The daily business briefing: August 28, 2020

Another 1 million people filed initial applications for unemployment benefits last week. The data marked a slight drop from the 1.1 million who applied in the previous week, but it was the 22nd time in 23 weeks that jobless claims reached or exceeded 1 million. A total of 58 million Americans have now sought new unemployment since the coronavirus crisis hit in March. The latest figure showed that layoffs were continuing as a summertime spike slowed the economic recovery that began when businesses started reopening in May after the initial lockdowns aimed at curbing the spread of the coronavirus. “With September rent due soon and food insecurity already at elevated levels, the worst is yet to come if Congress and the president can’t turn their attention to pandemic relief,” said Andrew Stettner, senior fellow at The Century Foundation. [USA Today]

United Airlines announced Thursday that it would have to cut 2,850 pilot jobs this year unless it gets further government aid to help it through the decimation of the travel industry by the coronavirus pandemic. The cuts would amount to a 21 percent reduction in United’s pilot positions, and would be the biggest pilot furlough in the airline’s history. Airlines have requested another $25 billion from the federal government to help them pay employees through March. The first tranche of aid barred the companies from cutting jobs until Oct. 1, but talks on further payments have stalled as Congress failed to reach an agreement on another round of coronavirus relief. [Reuters]

Federal Reserve Chair Jerome Powell on Thursday announced a major shift in the central bank’s approach to maximizing employment and keeping inflation in check. Under the new strategy, the Fed will be less insistent on increasing rates in response to low unemployment levels. It also will be less quick to raise rates to prevent prices from rising. After the Great Recession, Fed leaders worried that if interest rates were low they would have less room to slash rates to stimulate the economy in another downturn. But the most recent expansion has convinced Fed policy makers that employment and the economy can remain supercharged without triggering unwanted spikes in inflation. [The Washington Post]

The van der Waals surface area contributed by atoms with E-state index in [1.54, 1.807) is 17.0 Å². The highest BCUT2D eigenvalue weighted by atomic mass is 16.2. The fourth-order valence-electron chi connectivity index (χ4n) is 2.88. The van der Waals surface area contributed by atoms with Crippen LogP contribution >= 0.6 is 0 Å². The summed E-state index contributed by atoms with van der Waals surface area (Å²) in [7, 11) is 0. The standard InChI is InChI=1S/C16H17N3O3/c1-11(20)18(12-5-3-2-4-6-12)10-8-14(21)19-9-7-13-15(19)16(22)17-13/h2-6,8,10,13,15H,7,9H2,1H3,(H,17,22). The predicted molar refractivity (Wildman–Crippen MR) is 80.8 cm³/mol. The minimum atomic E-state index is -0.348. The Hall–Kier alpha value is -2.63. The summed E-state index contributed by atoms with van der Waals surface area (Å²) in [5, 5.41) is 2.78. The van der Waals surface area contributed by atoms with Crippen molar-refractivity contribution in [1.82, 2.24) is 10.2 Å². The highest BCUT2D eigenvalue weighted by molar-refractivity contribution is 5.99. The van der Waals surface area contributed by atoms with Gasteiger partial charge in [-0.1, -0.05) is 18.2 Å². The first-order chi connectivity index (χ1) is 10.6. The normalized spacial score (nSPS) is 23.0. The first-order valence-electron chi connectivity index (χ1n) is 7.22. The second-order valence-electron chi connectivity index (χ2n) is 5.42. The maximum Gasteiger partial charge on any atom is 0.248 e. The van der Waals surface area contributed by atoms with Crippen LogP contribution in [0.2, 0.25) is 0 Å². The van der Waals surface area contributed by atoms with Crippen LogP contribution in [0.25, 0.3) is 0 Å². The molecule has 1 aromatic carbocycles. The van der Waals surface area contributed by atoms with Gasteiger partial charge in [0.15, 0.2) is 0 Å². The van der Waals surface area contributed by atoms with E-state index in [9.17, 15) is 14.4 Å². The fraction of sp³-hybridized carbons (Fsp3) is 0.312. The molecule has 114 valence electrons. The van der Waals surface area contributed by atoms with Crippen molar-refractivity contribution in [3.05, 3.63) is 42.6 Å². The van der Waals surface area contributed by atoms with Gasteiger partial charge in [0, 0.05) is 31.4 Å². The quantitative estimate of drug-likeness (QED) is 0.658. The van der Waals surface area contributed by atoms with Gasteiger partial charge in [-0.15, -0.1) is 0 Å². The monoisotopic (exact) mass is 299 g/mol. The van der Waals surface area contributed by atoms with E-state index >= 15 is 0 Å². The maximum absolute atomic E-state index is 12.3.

The Dow Jones Industrial Average and the S&P 500 closed higher on Thursday after Federal Reserve Chair Jerome Powell announced a new, more flexible central bank policy on managing inflation and maximizing employment. Encouraging news on COVID-19 tests and a potential vaccine also lifted markets. The Dow briefly pushed into positive territory for the year for the first time since its March coronavirus-induced plunge, before giving back some of its gains and closing up by nearly 0.6 percent. The S&P 500 gained 0.2 percent, closing at its fifth all-time high in a row. The Nasdaq lost 0.3 percent. Dow futures rose by 0.5 percent early Friday, while those of the S&P 500 gained 0.2 percent. Nasdaq futures were flat. [Reuters, CNBC]

Apparel maker Gap Inc. said Thursday that it sold $130 million worth of face masks in the second quarter, both to individuals and bulk customers that included the city of New York and the state of California. The company said its total sales for the quarter that ended Aug. 1 fell by about 18 percent to $3.28 billion, down from $4 billion in the same period last year. Online sales jumped by 95 percent as Americans staying home to reduce the risk of coronavirus infection shifted much of their shopping online. Chief Executive Sonia Syngal told analysts in an earnings conference call that Gap is the top search result on Google for “face mask style guide.” Gap shares gained about 4 percent in after-hours trading after the report. [CNBC]

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